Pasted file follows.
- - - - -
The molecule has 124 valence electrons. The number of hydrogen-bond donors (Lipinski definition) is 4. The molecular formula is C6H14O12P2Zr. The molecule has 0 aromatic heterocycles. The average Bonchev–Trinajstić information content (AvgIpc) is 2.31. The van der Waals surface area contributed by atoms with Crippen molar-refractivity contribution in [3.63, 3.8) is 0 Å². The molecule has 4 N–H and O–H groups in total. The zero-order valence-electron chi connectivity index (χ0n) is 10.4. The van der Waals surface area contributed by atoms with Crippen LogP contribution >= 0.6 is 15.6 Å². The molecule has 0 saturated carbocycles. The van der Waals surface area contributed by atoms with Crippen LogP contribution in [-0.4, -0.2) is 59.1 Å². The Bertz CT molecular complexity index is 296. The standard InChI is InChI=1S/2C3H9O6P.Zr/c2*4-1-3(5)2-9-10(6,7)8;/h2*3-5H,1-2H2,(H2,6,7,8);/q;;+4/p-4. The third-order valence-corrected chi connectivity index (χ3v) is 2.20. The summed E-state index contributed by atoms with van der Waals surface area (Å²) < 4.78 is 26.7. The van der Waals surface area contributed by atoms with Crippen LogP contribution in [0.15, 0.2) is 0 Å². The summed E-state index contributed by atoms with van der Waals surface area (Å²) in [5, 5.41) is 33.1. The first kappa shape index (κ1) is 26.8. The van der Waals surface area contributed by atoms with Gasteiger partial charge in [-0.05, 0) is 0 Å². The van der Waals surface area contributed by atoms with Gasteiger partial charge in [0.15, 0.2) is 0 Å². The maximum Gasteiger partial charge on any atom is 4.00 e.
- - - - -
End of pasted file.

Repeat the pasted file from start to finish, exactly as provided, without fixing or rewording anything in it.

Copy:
The molecule has 124 valence electrons. The number of hydrogen-bond donors (Lipinski definition) is 4. The molecular formula is C6H14O12P2Zr. The molecule has 0 aromatic heterocycles. The average Bonchev–Trinajstić information content (AvgIpc) is 2.31. The van der Waals surface area contributed by atoms with Crippen molar-refractivity contribution in [3.63, 3.8) is 0 Å². The molecule has 4 N–H and O–H groups in total. The zero-order valence-electron chi connectivity index (χ0n) is 10.4. The van der Waals surface area contributed by atoms with Crippen LogP contribution >= 0.6 is 15.6 Å². The molecule has 0 saturated carbocycles. The van der Waals surface area contributed by atoms with Crippen LogP contribution in [-0.4, -0.2) is 59.1 Å². The Bertz CT molecular complexity index is 296. The standard InChI is InChI=1S/2C3H9O6P.Zr/c2*4-1-3(5)2-9-10(6,7)8;/h2*3-5H,1-2H2,(H2,6,7,8);/q;;+4/p-4. The third-order valence-corrected chi connectivity index (χ3v) is 2.20. The summed E-state index contributed by atoms with van der Waals surface area (Å²) < 4.78 is 26.7. The van der Waals surface area contributed by atoms with Crippen LogP contribution in [0.15, 0.2) is 0 Å². The summed E-state index contributed by atoms with van der Waals surface area (Å²) in [5, 5.41) is 33.1. The first kappa shape index (κ1) is 26.8. The van der Waals surface area contributed by atoms with Gasteiger partial charge in [-0.05, 0) is 0 Å². The van der Waals surface area contributed by atoms with Gasteiger partial charge in [0.15, 0.2) is 0 Å². The maximum Gasteiger partial charge on any atom is 4.00 e.